> Support an ailing health workforce

As India’s workforce shortages are addressed during COVID-19 through short-term contracts and incentive schemes, the moment can be used to build health workforce information systems and registries that help to better monitor workforce activities and distribution. The past year has also seen an expansion to the roles and responsibilities of ASHAs, as seen in Kerala’s effort to mitigate COVID-19 at the community level, and should be maintained, leveraged, and better remunerated beyond the course of the ongoing emergency.

Lastly, it is not lost on us, as we write from the United States, that the massive issue of vaccine equity is at play. We strongly support calls on the Biden administration to lift restrictions on materials exports, temporarily halt vaccine patents, and to release millions of stored doses of AstraZeneca vaccine for shipment to India and other hard hit countries. Countries such as the US, while simultaneously needing to support their own communities, must also fulfill their global obligations to foster vaccine and health equity.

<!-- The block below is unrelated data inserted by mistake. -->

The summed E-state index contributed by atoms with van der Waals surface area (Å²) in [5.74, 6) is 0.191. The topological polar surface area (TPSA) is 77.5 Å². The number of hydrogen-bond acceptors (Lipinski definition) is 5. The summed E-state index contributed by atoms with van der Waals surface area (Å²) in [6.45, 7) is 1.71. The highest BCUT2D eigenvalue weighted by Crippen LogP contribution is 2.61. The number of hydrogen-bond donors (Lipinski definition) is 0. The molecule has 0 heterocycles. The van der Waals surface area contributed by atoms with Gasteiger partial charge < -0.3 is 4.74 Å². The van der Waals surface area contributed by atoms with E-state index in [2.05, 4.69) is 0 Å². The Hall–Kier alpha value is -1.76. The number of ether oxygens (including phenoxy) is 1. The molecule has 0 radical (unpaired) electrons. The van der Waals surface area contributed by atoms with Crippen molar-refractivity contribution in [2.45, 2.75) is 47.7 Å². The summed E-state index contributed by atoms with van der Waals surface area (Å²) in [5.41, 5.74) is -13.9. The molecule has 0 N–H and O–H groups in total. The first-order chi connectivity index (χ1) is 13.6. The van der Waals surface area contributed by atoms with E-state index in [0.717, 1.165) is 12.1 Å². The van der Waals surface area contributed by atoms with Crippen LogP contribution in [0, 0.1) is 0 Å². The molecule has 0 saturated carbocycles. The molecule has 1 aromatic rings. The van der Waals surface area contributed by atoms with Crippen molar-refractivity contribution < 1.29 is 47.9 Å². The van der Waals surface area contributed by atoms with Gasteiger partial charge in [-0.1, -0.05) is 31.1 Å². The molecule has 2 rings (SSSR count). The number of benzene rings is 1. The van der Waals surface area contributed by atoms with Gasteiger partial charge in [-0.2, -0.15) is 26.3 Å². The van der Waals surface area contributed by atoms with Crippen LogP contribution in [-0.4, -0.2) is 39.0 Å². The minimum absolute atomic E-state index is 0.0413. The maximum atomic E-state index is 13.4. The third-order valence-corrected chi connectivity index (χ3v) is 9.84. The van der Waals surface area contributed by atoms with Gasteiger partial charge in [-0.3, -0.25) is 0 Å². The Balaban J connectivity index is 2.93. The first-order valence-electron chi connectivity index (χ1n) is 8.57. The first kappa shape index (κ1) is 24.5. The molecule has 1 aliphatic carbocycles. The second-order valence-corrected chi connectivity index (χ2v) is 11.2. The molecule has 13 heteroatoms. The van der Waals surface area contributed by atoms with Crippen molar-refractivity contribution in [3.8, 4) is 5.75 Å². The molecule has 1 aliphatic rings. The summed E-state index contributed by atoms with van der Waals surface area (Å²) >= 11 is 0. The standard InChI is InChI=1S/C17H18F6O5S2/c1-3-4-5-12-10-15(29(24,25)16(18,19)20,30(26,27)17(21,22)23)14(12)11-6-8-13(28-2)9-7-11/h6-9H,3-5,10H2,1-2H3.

The pandemic will not be over locally until it is over globally; no one is safe until we are all safe.

The pandemic will not be over locally until it is over globally; no one is safe until we are all safe. This past year has highlighted the interconnectedness of the world and the need to invest in the health and safety of the global community. Therefore, as India tackles its second wave of COVID-19, simultaneously strengthening its primary health care system must be a priority for not just India, but also the entire global community.

Eesha Desai, BS, MSc, is a Research Assistant in Primary Health Care at Ariadne Labs.
Hannah Ratcliffe, MSc, is the Assistant Director of Research in Primary Health Care at Ariadne Labs.
Asaf Bitton, MD, MPH, is the Executive Director of Ariadne Labs.
Dan Schwarz, MD, MPH, is the Director of Primary Health Care at Ariadne Labs.

Illustration by werbeantrieb / iStock